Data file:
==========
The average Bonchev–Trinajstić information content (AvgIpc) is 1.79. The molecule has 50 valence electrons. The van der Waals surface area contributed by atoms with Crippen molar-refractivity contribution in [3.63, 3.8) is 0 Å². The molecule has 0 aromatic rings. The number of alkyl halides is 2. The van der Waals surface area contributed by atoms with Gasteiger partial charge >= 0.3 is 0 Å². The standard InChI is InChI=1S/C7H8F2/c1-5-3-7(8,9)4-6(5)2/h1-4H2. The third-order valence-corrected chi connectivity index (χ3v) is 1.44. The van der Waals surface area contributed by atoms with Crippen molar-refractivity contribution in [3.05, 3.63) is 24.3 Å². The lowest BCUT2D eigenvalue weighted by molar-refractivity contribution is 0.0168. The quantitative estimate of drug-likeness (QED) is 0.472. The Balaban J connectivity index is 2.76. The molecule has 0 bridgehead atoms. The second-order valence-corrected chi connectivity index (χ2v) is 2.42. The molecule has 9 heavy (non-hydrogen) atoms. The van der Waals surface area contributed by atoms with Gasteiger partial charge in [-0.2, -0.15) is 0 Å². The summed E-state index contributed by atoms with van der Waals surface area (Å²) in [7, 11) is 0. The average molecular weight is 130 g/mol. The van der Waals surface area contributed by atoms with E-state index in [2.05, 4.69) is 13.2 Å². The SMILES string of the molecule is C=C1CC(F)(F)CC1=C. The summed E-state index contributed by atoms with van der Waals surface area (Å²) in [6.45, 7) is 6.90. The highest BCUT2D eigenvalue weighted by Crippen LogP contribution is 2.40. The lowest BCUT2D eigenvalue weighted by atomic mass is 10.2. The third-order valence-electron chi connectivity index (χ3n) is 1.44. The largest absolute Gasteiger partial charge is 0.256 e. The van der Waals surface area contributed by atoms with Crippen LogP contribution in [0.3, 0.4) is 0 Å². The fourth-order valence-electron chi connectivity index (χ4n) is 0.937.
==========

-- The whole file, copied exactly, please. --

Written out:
The average Bonchev–Trinajstić information content (AvgIpc) is 1.79. The molecule has 50 valence electrons. The van der Waals surface area contributed by atoms with Crippen molar-refractivity contribution in [3.63, 3.8) is 0 Å². The molecule has 0 aromatic rings. The number of alkyl halides is 2. The van der Waals surface area contributed by atoms with Gasteiger partial charge >= 0.3 is 0 Å². The standard InChI is InChI=1S/C7H8F2/c1-5-3-7(8,9)4-6(5)2/h1-4H2. The third-order valence-corrected chi connectivity index (χ3v) is 1.44. The van der Waals surface area contributed by atoms with Crippen molar-refractivity contribution in [3.05, 3.63) is 24.3 Å². The lowest BCUT2D eigenvalue weighted by molar-refractivity contribution is 0.0168. The quantitative estimate of drug-likeness (QED) is 0.472. The Balaban J connectivity index is 2.76. The molecule has 0 bridgehead atoms. The second-order valence-corrected chi connectivity index (χ2v) is 2.42. The molecule has 9 heavy (non-hydrogen) atoms. The van der Waals surface area contributed by atoms with Gasteiger partial charge in [-0.2, -0.15) is 0 Å². The summed E-state index contributed by atoms with van der Waals surface area (Å²) in [7, 11) is 0. The average molecular weight is 130 g/mol. The van der Waals surface area contributed by atoms with E-state index in [2.05, 4.69) is 13.2 Å². The SMILES string of the molecule is C=C1CC(F)(F)CC1=C. The summed E-state index contributed by atoms with van der Waals surface area (Å²) in [6.45, 7) is 6.90. The highest BCUT2D eigenvalue weighted by Crippen LogP contribution is 2.40. The lowest BCUT2D eigenvalue weighted by atomic mass is 10.2. The third-order valence-electron chi connectivity index (χ3n) is 1.44. The largest absolute Gasteiger partial charge is 0.256 e. The van der Waals surface area contributed by atoms with Crippen LogP contribution in [0.3, 0.4) is 0 Å². The fourth-order valence-electron chi connectivity index (χ4n) is 0.937.